Lesson Plan

Fair is Fair! Lesson Plan

Ranger Rachel and Allen the Eagle say "Fair is fair!"

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Grade Level:
Pre-Kindergarten-Second Grade
Subject:
African American History and Culture, Civil Rights Movement, Constitutional Amendments, Constitutional Law, Government, History, Leadership, Music, Social Studies
Duration:
1 hour
Group Size:
Up to 36
Setting:
classroom
National/State Standards:
CCSS.ELA-Literacy.SL.1a
CCSS.ELA-Literacy.SL.2.2
CCSS.ELA-Literacy.SL.1a

Overview

Abstract legal concepts of segregation and Brown v. Board of Education to lower level elementary students are hard to teach.  However, young elementary students understand the concept of fairness.  Brown v. Board of Education National Historic Site created “Fair is Fair!” to teach Pre-Kindergarten to Second grade students about the U.S. Supreme Court case that ended segregation in public schools by using concrete examples of fairness.

Objective(s)

Students will identify ways to treat others fairly.

Students will practice kindness by saying "please" and "thank you."

Students will apply concepts of fairness by sharing material to make Allen the Eagle puppet.



Background

In 1954, the U.S. Supreme Court made a landmark decision in Brown v. Board of Education to end segregation in public schools. The decision over turned almost 60 years of legal precedent that allowed segregation to be practiced across the nation. Brown v. Board of Education established a new legal precedent that created more inclusive classrooms and opened the doorway to the Civil Rights Movement.



Materials

Fair is Fair video

Allen the Eagle puppet Use to make a copy for each student on card stock paper, if possible.



Procedure

Step 1: Play Fair is Fair video (12 minutes)

Step 2: Discuss the video. Allow students to describe the main ideas of the story and identify why being fair is important. Some possible issues to address are:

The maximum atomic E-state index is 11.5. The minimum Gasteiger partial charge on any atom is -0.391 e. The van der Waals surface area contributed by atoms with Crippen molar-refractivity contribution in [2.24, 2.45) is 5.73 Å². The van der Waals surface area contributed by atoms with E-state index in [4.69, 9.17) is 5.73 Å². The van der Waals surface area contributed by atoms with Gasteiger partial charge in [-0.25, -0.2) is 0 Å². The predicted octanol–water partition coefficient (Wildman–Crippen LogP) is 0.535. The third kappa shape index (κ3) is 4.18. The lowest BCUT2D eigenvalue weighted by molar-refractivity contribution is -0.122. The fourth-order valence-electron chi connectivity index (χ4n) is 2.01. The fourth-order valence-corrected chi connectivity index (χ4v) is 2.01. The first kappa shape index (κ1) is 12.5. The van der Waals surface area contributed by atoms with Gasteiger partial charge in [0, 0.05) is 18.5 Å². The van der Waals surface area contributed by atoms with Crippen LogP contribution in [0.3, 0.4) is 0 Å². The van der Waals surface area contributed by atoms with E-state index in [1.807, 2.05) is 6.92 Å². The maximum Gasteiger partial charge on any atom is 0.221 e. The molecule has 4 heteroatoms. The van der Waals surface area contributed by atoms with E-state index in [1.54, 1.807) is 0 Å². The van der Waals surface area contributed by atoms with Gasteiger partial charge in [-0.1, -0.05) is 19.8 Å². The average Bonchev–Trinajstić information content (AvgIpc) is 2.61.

• What does it mean to be fair?
  • How can you show fairness? (Give examples of fairness.)
  • What happens when rules are unfair?
  • Have you been treated unfairly? How did you feel?
  • What does "segregation" mean? Why is it unfair?
  • Why does the National Park Service remember the Supreme Court case that ended segregation?
  • How does being polite and saying nice words to others help make things fairer?

Step 3: Hand out copies of the Allen the Eagle puppet to each student. Provide students with scissors and cut out the Allen the Eagle puppet, but only provide and handful of scissors to force the students to practice kindness and fairness by sharing and saying "please" and "thank you." Students will have to share other supplies, such as markers, colored pencils, crayons, and other craft decorations to create their own unique Allen the Eagle puppet. Students will demonstrate concepts of fairness by sharing material and saying "please" and "thank you."

Assessment

After watching the Fair is Fair video, ask students to give an example of ways to treat others with fairness. Students should be able to identify one example, such as including everyone in playground activities. 

While students are making their Allen the Eagle puppet, observe that they are practicing fairness by saying "please" and "thank you." Also observe their behavior to insure they are applying concepts of fairness by sharing materials with others.



Park Connections

This lesson relates to Brown v. Board of Education National Historic Site by explaining segregation using concrete examples of fairness. The video demonstrates how segregation is unfair and gives young students examples of fairness by encouraging them to work, play, and study with everyone to create an inclusive classroom society.



Extensions

Have the students use their own Allen the Eagle puppet to create a story/puppet show that tells how to treat others fairly.



Vocabulary

segregation, fairness